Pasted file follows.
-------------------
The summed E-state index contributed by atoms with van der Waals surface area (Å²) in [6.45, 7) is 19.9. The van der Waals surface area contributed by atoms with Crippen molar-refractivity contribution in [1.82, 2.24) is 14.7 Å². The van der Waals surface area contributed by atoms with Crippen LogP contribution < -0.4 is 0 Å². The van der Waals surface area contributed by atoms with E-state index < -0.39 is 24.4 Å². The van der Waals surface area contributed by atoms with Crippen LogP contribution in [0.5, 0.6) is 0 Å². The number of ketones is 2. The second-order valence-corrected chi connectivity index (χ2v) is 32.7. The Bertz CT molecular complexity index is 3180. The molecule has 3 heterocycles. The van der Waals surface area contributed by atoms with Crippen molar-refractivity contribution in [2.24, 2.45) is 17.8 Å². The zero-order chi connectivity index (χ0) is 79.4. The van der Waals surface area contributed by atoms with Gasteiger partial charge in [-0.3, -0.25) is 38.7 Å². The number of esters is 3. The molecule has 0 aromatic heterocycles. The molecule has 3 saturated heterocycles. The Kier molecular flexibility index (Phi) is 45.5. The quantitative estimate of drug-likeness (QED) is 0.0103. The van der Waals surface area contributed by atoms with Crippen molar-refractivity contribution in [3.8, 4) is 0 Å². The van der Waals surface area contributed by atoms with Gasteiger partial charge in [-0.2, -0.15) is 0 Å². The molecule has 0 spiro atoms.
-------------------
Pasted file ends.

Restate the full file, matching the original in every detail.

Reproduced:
The summed E-state index contributed by atoms with van der Waals surface area (Å²) in [6.45, 7) is 19.9. The van der Waals surface area contributed by atoms with Crippen molar-refractivity contribution in [1.82, 2.24) is 14.7 Å². The van der Waals surface area contributed by atoms with Crippen LogP contribution < -0.4 is 0 Å². The van der Waals surface area contributed by atoms with E-state index < -0.39 is 24.4 Å². The van der Waals surface area contributed by atoms with Crippen LogP contribution in [0.5, 0.6) is 0 Å². The number of ketones is 2. The second-order valence-corrected chi connectivity index (χ2v) is 32.7. The Bertz CT molecular complexity index is 3180. The molecule has 3 heterocycles. The van der Waals surface area contributed by atoms with Crippen molar-refractivity contribution in [2.24, 2.45) is 17.8 Å². The zero-order chi connectivity index (χ0) is 79.4. The van der Waals surface area contributed by atoms with Gasteiger partial charge in [-0.3, -0.25) is 38.7 Å². The number of esters is 3. The molecule has 0 aromatic heterocycles. The molecule has 3 saturated heterocycles. The Kier molecular flexibility index (Phi) is 45.5. The quantitative estimate of drug-likeness (QED) is 0.0103. The van der Waals surface area contributed by atoms with Crippen molar-refractivity contribution in [3.8, 4) is 0 Å². The van der Waals surface area contributed by atoms with Gasteiger partial charge in [-0.2, -0.15) is 0 Å². The molecule has 0 spiro atoms.